Tuesday, July 14, 2009

Exemplar Featured in Texas Law Blog

Exemplar would like to thanks Bradley Clark, who wrote a concise and persuasive blog about law firms and trade in Texas. Unbeknown to us, the Texas ethical rules prohibit law firms from having wholly "trade names," and mandate that law firm names ONLY contain the last names of lawyers from the firm.

Pardon our french but... what. the. hell. How is that ethical rule protecting these firms' clients? Are client really going to be confused as to whether their lawyers practice law? We've never had a customer come up to us and say "Gee, we didn't realize Exemplar Law Partners, LLC, was a law firm - shouldn't it only contain last names? It would alleviate the confusion for me." Though colloquially our firm has been shortened to the snappy "Exemplar," customer appreciate this small gesture of creativity and individuality. The Texas ethical rule referred to in Mr. Clark's blog is simply archaic, and deprives Texas lawyers of a simple way to be innovative in the industry. C'mon people - let's get out of these little ruts so we can really move forward to the real issues facing the legal industry today.

Thursday, July 2, 2009

Microfinancing: the Virtuous Cycle?

We are pleased to present another entry from a member of our team and legal intern, EZ.


Microfinancing is MACRO- everyone is talking about it- and seems to be benefiting from it - but how can you get in on it? An increasingly large group of private organizations provide entrepreneurs, who are often ignored by financial institutions, with microloans and other basic financial services such as savings accounts, insurance policies, and monetary remittances. More importantly, microfinance offers hope to entrepreneurs in less fortunate areas who might otherwise consider illegal means of finance, like predatory moneylenders, who oftentimes charge an annualized interest rate of 1000% for a monthly loan.

Microfinance is not a new concept. Modern microfinance has been around since the 1970s, but, as Marguerite Robinson explains in “The Microfinance Revolution,” has only recently developed into an industry. The attraction of socially responsible investments (SRIs) and the ability to make an enduring economic and social impact is a primary motivator for this growth. The Internet has also shed light on the difficulties of starting new businesses in less fortunate areas, such as third world countries. It has also allowed would-be philanthropists the opportunity to join peer-to-peer (P2P) sites, such as KIVA and Microplace, and place soft loans of $25 or less with a credit-worthy but struggling entrepreneur. Lastly, technological advances have increased the efficiencies of delivery while simultaneously reducing the costs of funding giving the philanthropists more bang for their buck.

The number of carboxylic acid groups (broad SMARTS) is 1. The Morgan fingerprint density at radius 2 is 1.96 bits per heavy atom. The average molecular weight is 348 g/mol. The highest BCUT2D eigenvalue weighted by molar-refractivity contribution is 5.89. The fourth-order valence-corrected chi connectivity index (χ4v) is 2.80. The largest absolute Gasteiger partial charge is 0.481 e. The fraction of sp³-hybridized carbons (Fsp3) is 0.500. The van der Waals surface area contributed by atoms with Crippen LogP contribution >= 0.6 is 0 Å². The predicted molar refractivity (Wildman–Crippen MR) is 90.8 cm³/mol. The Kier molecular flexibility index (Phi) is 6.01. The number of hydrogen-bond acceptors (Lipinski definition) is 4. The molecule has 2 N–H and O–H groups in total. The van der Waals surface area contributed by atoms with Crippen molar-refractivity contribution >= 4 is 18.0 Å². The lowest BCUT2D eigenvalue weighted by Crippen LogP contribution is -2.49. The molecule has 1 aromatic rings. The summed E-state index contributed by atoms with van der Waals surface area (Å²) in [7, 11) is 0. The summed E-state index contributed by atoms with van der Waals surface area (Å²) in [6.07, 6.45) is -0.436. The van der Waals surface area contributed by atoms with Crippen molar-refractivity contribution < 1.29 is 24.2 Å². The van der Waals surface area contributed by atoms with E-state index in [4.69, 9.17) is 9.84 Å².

Alas, not all is well in Camelot. Shockingly, most small scale philanthropists willingly give microloans not knowing that the P2P’s local field partners (LFP), were charging exorbitant interest rates of up to 70% as well! This is due to the high administrative costs of delivering funds to remote clients in distant regions. Yet some microlenders have learned to reduce their costs significantly and develop more efficient models (which are less susceptible to waste), like Bangladesh’s Association for Social Advancement or ASA (Hope in Bengali), which has become self sufficient and is no longer accepting funds. Some have even received ratings from the American Institute of Philanthropy, such as Grameen America and FINCA (see http://www.charitywatch.org/toprated.html#peace).

So what can you do to help and, more importantly, avoid doing more harm than good?

1) Perform your due diligence and check the LFP profiles on your P2P site

2) Compare the LFP’s average interest rate against both the P2P’s benchmark and the local money lender rates. For example, KIVA offers LFP info at http://www.kiva.org/about/partners/

3) Be selective in where you allocate your microfund investment. This will encourage positive competition that should support the more efficient partners, which, in turn, should induce the laggards to improve their business models and pass on the benefits to those who truly need it. Deutsche Bank recently reported that the industry has 1 billion micro-borrowers who need $250 billion whereas the industry currently has an estimated loan volume of about $25 billion. Hence, demand far outstrips supply by 10x.

Remember, for many out there, you are the instrument of HOPE! So try to make the most of your social investment by simultaneously improving on the efficiencies of a most virtuous cycle.

To learn more check out these links:

Muhammad Yunus
Association for Social Advancement
Bank Rakyat Indonesia
Needs and Services
DB Research
(An innovative offshoot of the micro-industry)

Happy lending!

E.Z. the Lender